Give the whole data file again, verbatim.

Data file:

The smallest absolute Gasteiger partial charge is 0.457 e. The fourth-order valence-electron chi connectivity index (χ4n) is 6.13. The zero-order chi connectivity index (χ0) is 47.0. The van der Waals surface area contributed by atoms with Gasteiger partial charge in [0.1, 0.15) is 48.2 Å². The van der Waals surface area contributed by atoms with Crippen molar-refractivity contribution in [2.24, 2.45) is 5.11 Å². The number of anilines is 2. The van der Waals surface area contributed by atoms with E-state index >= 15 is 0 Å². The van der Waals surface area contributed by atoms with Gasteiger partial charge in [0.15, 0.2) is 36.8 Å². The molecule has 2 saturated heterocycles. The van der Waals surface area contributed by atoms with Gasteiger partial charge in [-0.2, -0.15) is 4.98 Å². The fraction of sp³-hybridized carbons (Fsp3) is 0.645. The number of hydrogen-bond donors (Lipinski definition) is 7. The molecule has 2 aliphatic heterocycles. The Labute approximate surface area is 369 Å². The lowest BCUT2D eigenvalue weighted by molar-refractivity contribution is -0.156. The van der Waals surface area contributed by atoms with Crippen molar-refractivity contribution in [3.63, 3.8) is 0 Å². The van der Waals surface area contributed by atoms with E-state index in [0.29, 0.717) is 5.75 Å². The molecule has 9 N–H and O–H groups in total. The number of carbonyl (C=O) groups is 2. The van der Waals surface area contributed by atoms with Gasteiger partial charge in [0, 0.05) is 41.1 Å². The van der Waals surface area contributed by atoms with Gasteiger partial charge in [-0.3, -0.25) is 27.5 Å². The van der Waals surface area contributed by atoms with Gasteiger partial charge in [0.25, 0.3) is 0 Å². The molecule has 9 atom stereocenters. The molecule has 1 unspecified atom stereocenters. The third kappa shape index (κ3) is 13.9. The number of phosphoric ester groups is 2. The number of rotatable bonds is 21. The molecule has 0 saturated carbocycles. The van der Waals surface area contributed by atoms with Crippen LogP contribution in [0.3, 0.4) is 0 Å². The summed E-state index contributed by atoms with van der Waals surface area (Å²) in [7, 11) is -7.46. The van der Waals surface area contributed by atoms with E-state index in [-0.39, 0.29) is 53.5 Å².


The smallest absolute Gasteiger partial charge is 0.457 e. The fourth-order valence-electron chi connectivity index (χ4n) is 6.13. The zero-order chi connectivity index (χ0) is 47.0. The van der Waals surface area contributed by atoms with Gasteiger partial charge in [0.1, 0.15) is 48.2 Å². The van der Waals surface area contributed by atoms with Crippen molar-refractivity contribution in [2.24, 2.45) is 5.11 Å². The number of anilines is 2. The van der Waals surface area contributed by atoms with E-state index >= 15 is 0 Å². The van der Waals surface area contributed by atoms with Gasteiger partial charge in [0.15, 0.2) is 36.8 Å². The molecule has 2 saturated heterocycles. The van der Waals surface area contributed by atoms with Gasteiger partial charge in [-0.2, -0.15) is 4.98 Å². The fraction of sp³-hybridized carbons (Fsp3) is 0.645. The number of hydrogen-bond donors (Lipinski definition) is 7. The molecule has 2 aliphatic heterocycles. The Labute approximate surface area is 369 Å². The lowest BCUT2D eigenvalue weighted by molar-refractivity contribution is -0.156. The van der Waals surface area contributed by atoms with Crippen molar-refractivity contribution in [3.63, 3.8) is 0 Å². The van der Waals surface area contributed by atoms with E-state index in [0.29, 0.717) is 5.75 Å². The molecule has 9 N–H and O–H groups in total. The number of carbonyl (C=O) groups is 2. The van der Waals surface area contributed by atoms with Gasteiger partial charge in [0, 0.05) is 41.1 Å². The van der Waals surface area contributed by atoms with Gasteiger partial charge in [-0.3, -0.25) is 27.5 Å². The van der Waals surface area contributed by atoms with Gasteiger partial charge in [0.25, 0.3) is 0 Å². The molecule has 9 atom stereocenters. The molecule has 1 unspecified atom stereocenters. The third kappa shape index (κ3) is 13.9. The number of phosphoric ester groups is 2. The number of rotatable bonds is 21. The molecule has 0 saturated carbocycles. The van der Waals surface area contributed by atoms with Crippen LogP contribution in [0.3, 0.4) is 0 Å². The summed E-state index contributed by atoms with van der Waals surface area (Å²) in [7, 11) is -7.46. The van der Waals surface area contributed by atoms with E-state index in [-0.39, 0.29) is 53.5 Å².